- Identifying and applying legal doctrine and theory in other areas of law not otherwise required by the law school curriculum so that graduates can productively apply the law in practice.
Learning Outcome 2: Graduates will be able to engage in legal analysis and reasoning to resolve legal problems.
Graduates will demonstrate competency in legal analysis and reasoning skills by
- Critically reading applicable authorities, identifying key rules within each authority, and synthesizing multiple authorities into a cohesive rule.
- Applying rules to relevant facts to support a clear conclusion, by analogizing and distinguishing cases and by analyzing all sides of an issue.
- Using legal, policy, and practical considerations to determine and explain how case-based or hypothetical fact scenarios will likely be resolved.
Learning Outcome 3: Graduates will be able to undertake effective legal research.
Graduates will demonstrate competency in legal research skills by
- Identifying relevant legal issues raised by clients’ legal problems.
- Identifying and effectively employing legal research tools.
- Distinguishing binding authorities from persuasive ones and appropriately assessing their weight.
Learning Outcome 4: Graduates will be able to communicate effectively in the legal context in both written and oral forms.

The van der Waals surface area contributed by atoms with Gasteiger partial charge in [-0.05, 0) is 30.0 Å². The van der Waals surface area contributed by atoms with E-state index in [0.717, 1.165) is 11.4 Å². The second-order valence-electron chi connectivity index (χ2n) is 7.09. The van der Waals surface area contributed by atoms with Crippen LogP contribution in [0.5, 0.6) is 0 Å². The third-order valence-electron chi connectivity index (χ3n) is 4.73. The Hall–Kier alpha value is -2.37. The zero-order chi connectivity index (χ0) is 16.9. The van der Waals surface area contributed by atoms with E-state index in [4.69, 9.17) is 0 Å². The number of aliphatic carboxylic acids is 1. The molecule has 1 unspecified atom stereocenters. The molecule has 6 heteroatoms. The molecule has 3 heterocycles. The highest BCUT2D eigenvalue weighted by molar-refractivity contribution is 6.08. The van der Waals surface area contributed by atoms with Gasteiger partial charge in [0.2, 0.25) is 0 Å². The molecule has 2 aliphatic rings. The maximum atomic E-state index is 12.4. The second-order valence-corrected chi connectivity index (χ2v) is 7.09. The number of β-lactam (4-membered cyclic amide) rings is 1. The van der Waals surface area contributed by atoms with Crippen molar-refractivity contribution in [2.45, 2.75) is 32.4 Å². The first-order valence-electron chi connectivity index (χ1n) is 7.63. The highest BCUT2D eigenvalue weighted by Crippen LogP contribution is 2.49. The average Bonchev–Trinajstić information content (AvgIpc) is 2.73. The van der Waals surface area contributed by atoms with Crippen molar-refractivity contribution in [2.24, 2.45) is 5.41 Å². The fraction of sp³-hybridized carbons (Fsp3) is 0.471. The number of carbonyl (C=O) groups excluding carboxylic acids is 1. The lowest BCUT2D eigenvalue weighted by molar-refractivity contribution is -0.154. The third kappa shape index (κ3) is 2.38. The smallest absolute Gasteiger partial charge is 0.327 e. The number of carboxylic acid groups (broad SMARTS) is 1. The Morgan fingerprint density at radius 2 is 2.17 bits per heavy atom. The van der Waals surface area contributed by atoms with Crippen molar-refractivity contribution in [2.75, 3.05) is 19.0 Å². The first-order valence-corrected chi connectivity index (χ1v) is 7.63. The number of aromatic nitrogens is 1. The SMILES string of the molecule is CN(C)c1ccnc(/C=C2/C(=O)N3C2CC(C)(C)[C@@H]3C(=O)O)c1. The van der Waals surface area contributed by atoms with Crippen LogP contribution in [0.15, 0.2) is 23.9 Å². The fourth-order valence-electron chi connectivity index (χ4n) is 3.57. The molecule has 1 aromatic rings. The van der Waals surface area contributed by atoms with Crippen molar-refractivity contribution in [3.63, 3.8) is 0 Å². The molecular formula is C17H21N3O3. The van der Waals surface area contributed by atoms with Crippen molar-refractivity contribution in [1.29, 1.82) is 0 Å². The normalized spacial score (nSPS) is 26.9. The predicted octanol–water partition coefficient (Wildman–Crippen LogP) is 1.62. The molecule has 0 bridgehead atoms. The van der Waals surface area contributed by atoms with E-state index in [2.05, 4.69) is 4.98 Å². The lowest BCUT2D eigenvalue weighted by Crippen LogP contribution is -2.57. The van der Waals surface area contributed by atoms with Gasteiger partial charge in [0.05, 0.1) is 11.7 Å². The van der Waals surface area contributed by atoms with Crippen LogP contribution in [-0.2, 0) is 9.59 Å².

Graduates will demonstrate competency in written and oral communication by
- Writing documents that are clear, concise, well-reasoned, organized, professional in tone, appropriate to the audience and the circumstances, and if appropriate, contain proper citation to authority.
- Speaking in a clear, concise, well-organized, and professional manner that is appropriate to the audience and the circumstances.
- Actively listening to clients, colleagues, judges, and others.
Learning Outcome 5: Graduates will be able to advise clients appropriately, with a focus on problem solving.
Graduates will demonstrate competency in advising clients appropriately by
- Identifying a client’s legal and practical problems, including non-legal interests and effects on other people, through attentive listening.
- Determining the steps necessary to obtain and investigate facts relevant to their client’s case.
- Selecting and using legal research tools, strategies, and methods to identify legal authority that is relevant to actual or hypothetical fact scenarios.
- Using basic professional skills employed by lawyers, in actual or hypothetical fact scenarios, such as interviewing, counseling, analyzing data, negotiating, or drafting formal or technical legal documents, legislation, or policy positions.